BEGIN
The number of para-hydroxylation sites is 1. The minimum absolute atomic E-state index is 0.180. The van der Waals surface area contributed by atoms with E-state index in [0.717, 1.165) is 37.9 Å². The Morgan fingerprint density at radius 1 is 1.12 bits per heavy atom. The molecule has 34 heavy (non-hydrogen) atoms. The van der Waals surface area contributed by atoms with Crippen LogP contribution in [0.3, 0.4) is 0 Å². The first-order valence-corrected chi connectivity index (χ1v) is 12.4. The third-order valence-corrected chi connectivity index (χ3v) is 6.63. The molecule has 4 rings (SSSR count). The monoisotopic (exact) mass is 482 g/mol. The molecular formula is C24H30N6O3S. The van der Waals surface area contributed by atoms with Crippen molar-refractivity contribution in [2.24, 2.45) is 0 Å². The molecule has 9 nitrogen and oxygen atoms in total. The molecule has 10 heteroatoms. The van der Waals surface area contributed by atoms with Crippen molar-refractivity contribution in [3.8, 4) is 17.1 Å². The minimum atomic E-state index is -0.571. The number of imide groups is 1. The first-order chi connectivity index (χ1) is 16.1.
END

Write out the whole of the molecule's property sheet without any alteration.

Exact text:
The number of para-hydroxylation sites is 1. The minimum absolute atomic E-state index is 0.180. The van der Waals surface area contributed by atoms with E-state index in [0.717, 1.165) is 37.9 Å². The Morgan fingerprint density at radius 1 is 1.12 bits per heavy atom. The molecule has 34 heavy (non-hydrogen) atoms. The van der Waals surface area contributed by atoms with Crippen LogP contribution in [0.3, 0.4) is 0 Å². The first-order valence-corrected chi connectivity index (χ1v) is 12.4. The third-order valence-corrected chi connectivity index (χ3v) is 6.63. The molecule has 4 rings (SSSR count). The monoisotopic (exact) mass is 482 g/mol. The molecular formula is C24H30N6O3S. The van der Waals surface area contributed by atoms with Crippen molar-refractivity contribution in [2.24, 2.45) is 0 Å². The molecule has 9 nitrogen and oxygen atoms in total. The molecule has 10 heteroatoms. The van der Waals surface area contributed by atoms with Crippen molar-refractivity contribution in [3.8, 4) is 17.1 Å². The minimum atomic E-state index is -0.571. The number of imide groups is 1. The first-order chi connectivity index (χ1) is 16.1.